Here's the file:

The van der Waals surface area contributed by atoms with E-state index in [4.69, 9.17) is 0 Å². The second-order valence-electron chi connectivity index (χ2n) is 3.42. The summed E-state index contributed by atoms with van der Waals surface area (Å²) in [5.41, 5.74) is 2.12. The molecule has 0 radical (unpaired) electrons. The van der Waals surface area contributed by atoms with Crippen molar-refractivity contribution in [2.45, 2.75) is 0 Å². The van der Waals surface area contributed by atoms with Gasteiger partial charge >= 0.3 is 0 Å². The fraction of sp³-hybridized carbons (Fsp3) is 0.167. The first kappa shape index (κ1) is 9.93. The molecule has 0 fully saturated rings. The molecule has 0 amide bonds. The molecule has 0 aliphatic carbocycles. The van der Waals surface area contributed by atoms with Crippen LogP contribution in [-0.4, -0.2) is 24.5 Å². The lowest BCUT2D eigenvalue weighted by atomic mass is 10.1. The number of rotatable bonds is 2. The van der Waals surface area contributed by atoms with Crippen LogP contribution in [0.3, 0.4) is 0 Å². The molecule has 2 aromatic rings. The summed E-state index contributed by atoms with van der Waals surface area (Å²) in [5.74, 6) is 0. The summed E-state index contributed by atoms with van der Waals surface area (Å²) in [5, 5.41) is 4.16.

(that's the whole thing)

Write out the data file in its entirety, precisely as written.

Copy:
The van der Waals surface area contributed by atoms with E-state index in [4.69, 9.17) is 0 Å². The second-order valence-electron chi connectivity index (χ2n) is 3.42. The summed E-state index contributed by atoms with van der Waals surface area (Å²) in [5.41, 5.74) is 2.12. The molecule has 0 radical (unpaired) electrons. The van der Waals surface area contributed by atoms with Crippen molar-refractivity contribution in [2.45, 2.75) is 0 Å². The van der Waals surface area contributed by atoms with Gasteiger partial charge >= 0.3 is 0 Å². The fraction of sp³-hybridized carbons (Fsp3) is 0.167. The first kappa shape index (κ1) is 9.93. The molecule has 0 fully saturated rings. The molecule has 0 amide bonds. The molecule has 0 aliphatic carbocycles. The van der Waals surface area contributed by atoms with Crippen LogP contribution in [-0.4, -0.2) is 24.5 Å². The lowest BCUT2D eigenvalue weighted by atomic mass is 10.1. The number of rotatable bonds is 2. The van der Waals surface area contributed by atoms with Crippen LogP contribution in [0.3, 0.4) is 0 Å². The molecule has 2 aromatic rings. The summed E-state index contributed by atoms with van der Waals surface area (Å²) in [5.74, 6) is 0. The summed E-state index contributed by atoms with van der Waals surface area (Å²) in [5, 5.41) is 4.16.